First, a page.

The Wrong Road to the Fuels of the Future

Socialism failed because the governments that embraced it couldn’t solve the basic problem of economics: what to produce and how much. In the old Soviet bloc, warehouses filled up with things people wouldn’t buy, while consumers stood in long lines in the hope of getting what they wanted. Thanks to that experience, we are smarter than to think the government is better at judging what to sell than, say, Toyota or Target.

Well, most of the time we are smarter. But every so often something happens that causes normally rational people to decide that supply and demand are useless, so only the government can make sound production decisions. That something can be summarized in three words: high gasoline prices.

Three-dollar gas has driven Illinois Gov. Rod Blagojevich to embark on a novel effort. He wants to spend $1.2 billion to help build plants to manufacture ethanol or biodiesel from corn and soybeans. These fuels, he promises, will provide half of the state’s motor fuel needs by 2017, which will "free consumers from the grip of foreign oil" and "stabilize energy prices."

This venture may sound like a liberal Democrat reverting to the energy policy of Jimmy Carter. But it also brings to mind another president — George W. Bush. His Advanced Energy Initiative includes subsidies for everything from solar and wind power to ethanol made from switch grass. The other day, the Department of Energy unveiled a $2 billion program of loan guarantees to cultivate new energy sources.

All these ideas rely on the same discredited theory: that the government is competent to decide how to satisfy consumer needs. No one likes handing over a stack of $20 bills to fill up the gas tank. But if modern science offers feasible ways to produce cheaper sources of motor fuel, there is no need for this type of government intervention. And if it doesn’t, there is no point.

We hear a lot about the boundless potential of ethanol and biodiesel. But as onetime University of Texas football coach Darrell Royal said, "Potential means you ain’t done it yet." Despite decades of federal help, ethanol still meets only a tiny share of our energy needs.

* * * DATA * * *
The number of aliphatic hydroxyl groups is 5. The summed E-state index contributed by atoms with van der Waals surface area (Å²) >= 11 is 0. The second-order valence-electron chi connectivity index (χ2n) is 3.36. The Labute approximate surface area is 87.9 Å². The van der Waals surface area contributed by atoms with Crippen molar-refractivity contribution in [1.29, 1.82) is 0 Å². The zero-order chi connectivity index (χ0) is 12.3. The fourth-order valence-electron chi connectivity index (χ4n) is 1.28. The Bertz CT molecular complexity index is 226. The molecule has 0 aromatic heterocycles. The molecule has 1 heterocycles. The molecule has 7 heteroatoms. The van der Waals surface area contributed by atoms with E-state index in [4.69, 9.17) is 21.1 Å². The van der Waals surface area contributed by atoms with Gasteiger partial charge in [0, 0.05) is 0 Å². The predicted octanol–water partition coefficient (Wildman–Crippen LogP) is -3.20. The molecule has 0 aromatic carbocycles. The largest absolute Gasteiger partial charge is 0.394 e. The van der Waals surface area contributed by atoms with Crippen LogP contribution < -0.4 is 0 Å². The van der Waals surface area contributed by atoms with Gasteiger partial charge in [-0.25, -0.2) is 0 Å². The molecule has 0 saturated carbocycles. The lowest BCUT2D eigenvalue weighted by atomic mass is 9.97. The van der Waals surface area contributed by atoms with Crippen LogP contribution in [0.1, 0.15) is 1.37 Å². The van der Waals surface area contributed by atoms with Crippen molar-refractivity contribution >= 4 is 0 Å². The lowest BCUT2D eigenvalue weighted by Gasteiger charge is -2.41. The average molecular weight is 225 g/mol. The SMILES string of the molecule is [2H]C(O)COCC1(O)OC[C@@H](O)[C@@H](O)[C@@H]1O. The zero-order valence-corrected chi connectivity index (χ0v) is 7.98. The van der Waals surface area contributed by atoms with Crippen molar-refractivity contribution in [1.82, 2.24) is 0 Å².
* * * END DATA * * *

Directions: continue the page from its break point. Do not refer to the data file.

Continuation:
If things are ever going to change, the time is now. Gas prices have more than tripled since 2002, and even after adjustment for inflation, they are higher than at any time since the early 1980s. Alternative fuel suppliers merely have to offer something cheaper, and they would have Big Oil on the run. Instead, they prefer to rely on handouts from government.

The Energy Department, showing a flair for bureaucratic euphemism, says its loan guarantees "enable the department to share some of the financial risks of projects that employ new or significantly improved energy technologies." Meaning: If a venture doesn’t work out, taxpayers get the bill.

But why should they? Electronics firms and computer software companies routinely manage to develop risky innovation without federal help. If investors are willing to risk their funds nurturing a new technology, it’s probably worth pursuing. If they are only willing to risk your money, it’s probably not.

The Blagojevich plan shows how absurd this game can get. Illinois is not about to free itself from dependence on foreign oil, which fills 60 percent of the nation’s petroleum needs. Even if the state could replace half of its oil use with alternatives, the shift would more likely displace domestic supplies than foreign ones, because the latter are generally less expensive. Nor would it "stabilize" oil prices, which are set in a world market too vast to be visibly affected by what happens in Illinois.

Reducing oil consumption, in an effort to weaken oil-producing nations and combat global warming, is a perfectly sensible idea. But asking the government to decide the best alternatives is like asking the government to decide what products Home Depot should stock. A better way is to raise the price of oil through stiff excise taxes — and then let competitors fight it out to see who can offer the most practical, affordable substitutes. That’s making use of the approach that has made our economy so prosperous.

But if we really think the government can make better decisions than those produced by the market, let’s not leave the job to amateurs. After all, there are a lot of seasoned economic planners from the Soviet Union who are looking for work.